©Kim Rojas

The Green Association for Sustainability

Wednesday, January 13, 2010


Of the many diagrams for maintaining the global ecosystem, the term "Sustainable Development" has often erroneously been used to refer to all environmental ideologies, when it is in reality a single discourse. Out of the many solutions proffered for saving the world, the concept of Sustainable Development has risen to the top of viable ecological discourses. Why? What is it about Sustainable Development that has made it the buzzword of these environmentally unsure times?

Sustainable Development grew from the work of the World Commission on Environmental Development (WCED)[i], at a 1987 conference mandated by the United Nations to accomplish three objectives:

1. Re-examine critical environment and development issues and formulate realistic procedures for dealing with them.

2. Propose new forms of international cooperation on these issues; and,

3. Raise the levels of understanding and commitment to action.

Contemporary definitions of Sustainable Development are mostly a product of this conference and their published report, Our Common Future (1987), a document promising a combined prescription to issues of ecology, economy, development and growth, social justice, and intergenerational equity. According to these definitional benchmarks, Sustainable Development requires that poverty and global inequalities be eliminated before environmental issues can be resolved.

Growth is an essential concept of Sustainable Development. Economy has become inextricably connected with ecology. As it becomes increasingly apparent that environmental problems have global effects, this interdependence effectively eliminates the old political systems of national compartmentalization. According to the WCED, social, economic and political inequalities among nations are the main culprits of environmental problems. In light of these concepts, the WCED proposed the following prescriptive:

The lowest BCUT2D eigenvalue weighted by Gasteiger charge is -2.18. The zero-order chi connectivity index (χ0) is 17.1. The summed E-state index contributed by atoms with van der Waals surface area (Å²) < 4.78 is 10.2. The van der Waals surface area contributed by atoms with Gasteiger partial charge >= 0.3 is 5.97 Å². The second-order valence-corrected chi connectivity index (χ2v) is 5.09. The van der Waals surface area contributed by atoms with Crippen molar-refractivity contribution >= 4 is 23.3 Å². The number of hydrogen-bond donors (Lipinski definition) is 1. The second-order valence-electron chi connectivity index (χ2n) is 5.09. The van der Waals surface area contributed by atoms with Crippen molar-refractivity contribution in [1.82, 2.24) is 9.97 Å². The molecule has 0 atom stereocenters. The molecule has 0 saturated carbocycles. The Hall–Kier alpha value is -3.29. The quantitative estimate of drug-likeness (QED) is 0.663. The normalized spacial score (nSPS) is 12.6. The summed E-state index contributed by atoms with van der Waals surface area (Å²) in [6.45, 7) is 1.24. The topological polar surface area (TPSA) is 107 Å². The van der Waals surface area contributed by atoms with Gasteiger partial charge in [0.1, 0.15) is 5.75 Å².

1) global democratization;
2) effective limits management;
3) population growth in harmony with the productivity of the ecosystem;
4) global equalization through “fair-sharing” of resources; and,
5) management on an international civic levels rather than the local or state level.

Most importantly, the WCED cautions that Sustainable Development requires global cooperation—not hierarchies and competition.

Sustainable development concepts are also based on the premise that the economy and the environment can be brought into global harmonic cooperation. As the World Commission on Environment and Development reported:

…We have in the more recent past been forced to face up to a sharp increase in

economic interdependence among nations. We are now forced to accustom ourselves

to an accelerating ecological interdependence among nations. Ecology and economy

are becoming ever more interwoven—locally, regionally, nationally, and

globally—into a seamless net of causes and effects.
The recession of 08/09 has made clear global economic interdependence. An example of how Sustainable Development theories are congruent with economic theories is apparent in the issues of dependence on foreign oil supplies and Western societies unquenchable thirst for oil. Under the Obama Administration, this has prompted the creation of new regulations regarding fuel usage and alternate fuels in the auto industry. New regulations, such as a 35mpg minimum requirement on new vehicles within the next few years, are not only important to the economics and future in the global market for US automakers, but also addresses all related environmental issues of procuring, processing, storing, distrubuting, and consuming gasoline. At the same time, it encourages the growth and development of sustainable industry and a sustainable world.

Works Cited in this blog:

[i] Copyright © World Commission on Environment and Development 1987. Reprinted from Our Common Future (1987).

Retired Generals, Admirals Consider Oil Dependence A Security Risk

c 2009 kimmarie rojas
Reprinted 1/2010 krojas

01-06-10 -- KOLO covers NSML introduction of ballot initiative language | Nevadans for Sensible Marijuana Laws

Detractors of sensible marijuana laws still have their logic backwards and need to learn the basics of Ven diagrams: That all "hard drug" abusers have used marijuana does not mean that all marijuana users are "hard drug" abusers. (All poodles are dogs but not all dogs are poodles.)

01-06-10 -- KOLO covers NSML introduction of ballot initiative language Nevadans for Sensible Marijuana Laws